A picture can tell a thousand words, and descriptive writing can paint a thousand pictures.
Descriptive writing is a very powerful technique because the pictures you can draw with it can cut more deeply into the emotional core of your readers than if you just used informational words alone.
Plus, you can weave those pictures into stories that engage your readers even more deeply.
It’s no coincidence that works of fiction, which rely heavily on descriptive writing and storytelling, grab such a disproportionate chunk of our attention and our dollars.
Think that just two fiction writers alone have moved as many books as earth’s population – William Shakespeare and Agatha Christie – with a combined 7 billion copies of their works printed to date!
But descriptive writing isn’t just confined to the world of fiction. In fact, the best nonfiction books make abundant use of this writing technique as well.
How Does Descriptive Writing Work?
The job of descriptive writing is to emulate our senses and feelings indirectly through the use of the written word.
We perceive the world around us through images, sounds, sensations, smells and taste. So, by using words that trigger these senses, writers can create a pathway to our emotions by stimulating the same nerve centers in our brain.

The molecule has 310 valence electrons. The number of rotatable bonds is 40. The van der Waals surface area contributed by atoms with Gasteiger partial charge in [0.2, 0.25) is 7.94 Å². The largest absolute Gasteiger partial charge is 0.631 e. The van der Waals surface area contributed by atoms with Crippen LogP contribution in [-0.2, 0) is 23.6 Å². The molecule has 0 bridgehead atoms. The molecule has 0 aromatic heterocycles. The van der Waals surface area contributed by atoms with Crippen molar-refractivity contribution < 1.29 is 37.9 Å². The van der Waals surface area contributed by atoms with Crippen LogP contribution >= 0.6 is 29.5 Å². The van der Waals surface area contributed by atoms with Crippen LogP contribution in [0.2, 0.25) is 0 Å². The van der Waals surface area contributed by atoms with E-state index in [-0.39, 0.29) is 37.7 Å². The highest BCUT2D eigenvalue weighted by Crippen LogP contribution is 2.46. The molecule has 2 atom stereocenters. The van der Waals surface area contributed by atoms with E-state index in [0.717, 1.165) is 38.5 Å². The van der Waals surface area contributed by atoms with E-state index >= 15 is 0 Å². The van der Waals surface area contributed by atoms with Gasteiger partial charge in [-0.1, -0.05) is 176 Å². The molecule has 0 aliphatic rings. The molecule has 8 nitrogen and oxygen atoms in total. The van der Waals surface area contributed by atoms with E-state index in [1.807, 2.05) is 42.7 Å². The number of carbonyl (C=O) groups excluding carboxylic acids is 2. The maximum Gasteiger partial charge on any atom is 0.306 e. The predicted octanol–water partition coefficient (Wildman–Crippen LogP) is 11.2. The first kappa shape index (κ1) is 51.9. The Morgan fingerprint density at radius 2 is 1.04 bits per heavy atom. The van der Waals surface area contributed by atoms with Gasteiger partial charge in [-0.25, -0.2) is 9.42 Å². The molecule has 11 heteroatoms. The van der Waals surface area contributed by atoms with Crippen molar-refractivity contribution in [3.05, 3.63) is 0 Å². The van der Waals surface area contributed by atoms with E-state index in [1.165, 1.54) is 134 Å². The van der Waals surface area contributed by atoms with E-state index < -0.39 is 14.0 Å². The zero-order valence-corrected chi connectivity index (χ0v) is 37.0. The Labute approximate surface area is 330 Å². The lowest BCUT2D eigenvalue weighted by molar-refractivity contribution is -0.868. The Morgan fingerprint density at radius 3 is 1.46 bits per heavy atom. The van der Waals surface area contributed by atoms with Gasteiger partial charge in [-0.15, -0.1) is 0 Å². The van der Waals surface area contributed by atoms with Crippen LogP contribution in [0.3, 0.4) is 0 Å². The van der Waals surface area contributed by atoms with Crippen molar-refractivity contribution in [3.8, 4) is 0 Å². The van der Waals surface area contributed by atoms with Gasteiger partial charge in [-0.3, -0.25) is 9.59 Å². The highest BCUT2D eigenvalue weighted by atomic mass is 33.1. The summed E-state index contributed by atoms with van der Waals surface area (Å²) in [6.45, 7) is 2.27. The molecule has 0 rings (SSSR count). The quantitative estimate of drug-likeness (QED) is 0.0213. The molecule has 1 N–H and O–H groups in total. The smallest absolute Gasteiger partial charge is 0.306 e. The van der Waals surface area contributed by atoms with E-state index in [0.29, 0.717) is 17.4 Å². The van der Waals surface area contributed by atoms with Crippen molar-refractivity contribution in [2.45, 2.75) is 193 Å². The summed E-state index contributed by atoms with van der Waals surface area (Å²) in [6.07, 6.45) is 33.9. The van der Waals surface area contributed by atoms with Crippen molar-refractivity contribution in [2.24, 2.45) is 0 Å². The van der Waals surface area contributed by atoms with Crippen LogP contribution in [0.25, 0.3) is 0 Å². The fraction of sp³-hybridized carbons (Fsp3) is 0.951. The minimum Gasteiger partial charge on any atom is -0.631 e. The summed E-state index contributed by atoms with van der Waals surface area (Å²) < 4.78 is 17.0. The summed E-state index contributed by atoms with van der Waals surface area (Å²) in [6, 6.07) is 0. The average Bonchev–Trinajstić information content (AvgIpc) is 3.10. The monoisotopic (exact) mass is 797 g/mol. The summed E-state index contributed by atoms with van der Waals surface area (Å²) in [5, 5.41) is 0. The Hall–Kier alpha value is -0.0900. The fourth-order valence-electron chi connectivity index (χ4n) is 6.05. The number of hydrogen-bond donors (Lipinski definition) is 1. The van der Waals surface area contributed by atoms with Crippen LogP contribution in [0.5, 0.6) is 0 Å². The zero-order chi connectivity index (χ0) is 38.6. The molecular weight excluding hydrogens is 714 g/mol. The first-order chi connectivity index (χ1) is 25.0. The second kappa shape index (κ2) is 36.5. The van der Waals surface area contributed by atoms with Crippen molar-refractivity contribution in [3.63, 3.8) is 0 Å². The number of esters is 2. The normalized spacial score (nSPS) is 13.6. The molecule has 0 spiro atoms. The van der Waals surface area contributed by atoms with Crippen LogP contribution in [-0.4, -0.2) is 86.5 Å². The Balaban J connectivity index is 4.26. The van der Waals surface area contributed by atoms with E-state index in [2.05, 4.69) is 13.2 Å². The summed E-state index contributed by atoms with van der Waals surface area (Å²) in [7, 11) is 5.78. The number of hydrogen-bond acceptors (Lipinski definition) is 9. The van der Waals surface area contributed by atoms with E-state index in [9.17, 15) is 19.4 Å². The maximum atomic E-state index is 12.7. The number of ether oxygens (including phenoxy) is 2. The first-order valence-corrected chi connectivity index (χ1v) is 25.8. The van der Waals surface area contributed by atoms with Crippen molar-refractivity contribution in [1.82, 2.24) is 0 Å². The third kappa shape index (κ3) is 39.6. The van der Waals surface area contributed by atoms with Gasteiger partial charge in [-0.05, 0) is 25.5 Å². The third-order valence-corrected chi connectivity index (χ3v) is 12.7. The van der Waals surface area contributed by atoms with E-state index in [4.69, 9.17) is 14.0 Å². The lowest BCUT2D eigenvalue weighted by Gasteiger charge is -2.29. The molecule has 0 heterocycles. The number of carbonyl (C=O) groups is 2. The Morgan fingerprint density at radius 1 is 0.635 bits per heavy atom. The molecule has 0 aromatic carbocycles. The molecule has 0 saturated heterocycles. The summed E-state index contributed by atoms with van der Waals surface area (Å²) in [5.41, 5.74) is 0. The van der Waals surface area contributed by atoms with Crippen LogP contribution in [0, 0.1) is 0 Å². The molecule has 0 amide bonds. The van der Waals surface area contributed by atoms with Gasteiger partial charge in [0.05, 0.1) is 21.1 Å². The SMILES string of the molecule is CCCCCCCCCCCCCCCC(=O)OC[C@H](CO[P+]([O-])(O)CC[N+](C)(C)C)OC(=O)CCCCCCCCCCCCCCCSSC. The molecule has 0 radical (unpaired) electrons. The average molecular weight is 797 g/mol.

That’s why when we read a great novel or watch a great movie we feel transported to the world being depicted by it, and even after we finish the book or after we walk out of the movie our brains keep “lingering” in those worlds for some time, until reality sets in and our actual senses begin to take over again.
Can Descriptive Writing be Effective in the Nonfiction Genre?
Nonfiction in general, and problem-solving nonfiction in particular, tends to be very systematic – “You have a problem and I will solve it if you follow exactly these steps.”
The problem with this approach is that it can become too predictable and too intellectual (read: boring and uninspiring, from the reader’s standpoint).
You’ve now added a layer of filtering between your readers’ minds (where information is interpreted and analyzed) and their emotions (where actions originate).
And here lies the conundrum: you need to communicate your “system” to the reader so you can help them, but they won’t take the action required to change unless you can connect directly with their emotional core.
The solution? Descriptive writing and storytelling.
Lists of Descriptive Words Used in Nonfiction (with Examples)
The best way to learn how to master descriptive writing is to read a lot of stories, from both the fiction as well as the nonfiction worlds.
Find 3-5 critically acclaimed books from both genres that are in a subject of interest to you, read them cover to cover and then read them again to identify how they’ve used descriptive writing to connect with your senses.
Then practice, practice, practice! Practice writing stories that relate to your book’s content using descriptive language – for example, stories that illustrate the emotional journey that a client went through as they journeyed from problem to solution.